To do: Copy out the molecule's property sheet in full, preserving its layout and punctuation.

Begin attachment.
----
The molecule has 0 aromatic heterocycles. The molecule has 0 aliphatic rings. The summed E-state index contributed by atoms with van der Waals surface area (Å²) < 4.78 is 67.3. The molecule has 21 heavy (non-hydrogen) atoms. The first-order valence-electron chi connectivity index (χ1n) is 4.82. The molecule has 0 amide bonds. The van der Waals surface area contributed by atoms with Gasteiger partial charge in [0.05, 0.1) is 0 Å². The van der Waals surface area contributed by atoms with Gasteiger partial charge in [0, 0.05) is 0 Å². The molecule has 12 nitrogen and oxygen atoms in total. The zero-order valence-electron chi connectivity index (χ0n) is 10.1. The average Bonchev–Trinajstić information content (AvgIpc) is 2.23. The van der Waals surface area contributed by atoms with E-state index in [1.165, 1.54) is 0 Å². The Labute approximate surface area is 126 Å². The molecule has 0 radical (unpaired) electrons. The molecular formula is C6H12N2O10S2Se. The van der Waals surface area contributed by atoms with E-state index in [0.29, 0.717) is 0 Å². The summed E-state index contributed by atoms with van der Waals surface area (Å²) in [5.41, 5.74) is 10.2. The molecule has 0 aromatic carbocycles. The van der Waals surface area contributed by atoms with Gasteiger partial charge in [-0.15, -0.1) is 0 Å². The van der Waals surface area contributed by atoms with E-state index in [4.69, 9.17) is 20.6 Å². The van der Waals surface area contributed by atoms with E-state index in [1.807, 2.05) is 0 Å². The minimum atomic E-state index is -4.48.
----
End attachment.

The molecule has 0 aromatic heterocycles. The molecule has 0 aliphatic rings. The summed E-state index contributed by atoms with van der Waals surface area (Å²) < 4.78 is 67.3. The molecule has 21 heavy (non-hydrogen) atoms. The first-order valence-electron chi connectivity index (χ1n) is 4.82. The molecule has 0 amide bonds. The van der Waals surface area contributed by atoms with Gasteiger partial charge in [0.05, 0.1) is 0 Å². The van der Waals surface area contributed by atoms with Gasteiger partial charge in [0, 0.05) is 0 Å². The molecule has 12 nitrogen and oxygen atoms in total. The zero-order valence-electron chi connectivity index (χ0n) is 10.1. The average Bonchev–Trinajstić information content (AvgIpc) is 2.23. The van der Waals surface area contributed by atoms with E-state index in [1.165, 1.54) is 0 Å². The Labute approximate surface area is 126 Å². The molecule has 0 radical (unpaired) electrons. The molecular formula is C6H12N2O10S2Se. The van der Waals surface area contributed by atoms with E-state index in [0.29, 0.717) is 0 Å². The summed E-state index contributed by atoms with van der Waals surface area (Å²) in [5.41, 5.74) is 10.2. The molecule has 0 aromatic carbocycles. The van der Waals surface area contributed by atoms with Gasteiger partial charge in [-0.15, -0.1) is 0 Å². The van der Waals surface area contributed by atoms with E-state index in [4.69, 9.17) is 20.6 Å². The van der Waals surface area contributed by atoms with E-state index in [1.807, 2.05) is 0 Å². The minimum atomic E-state index is -4.48.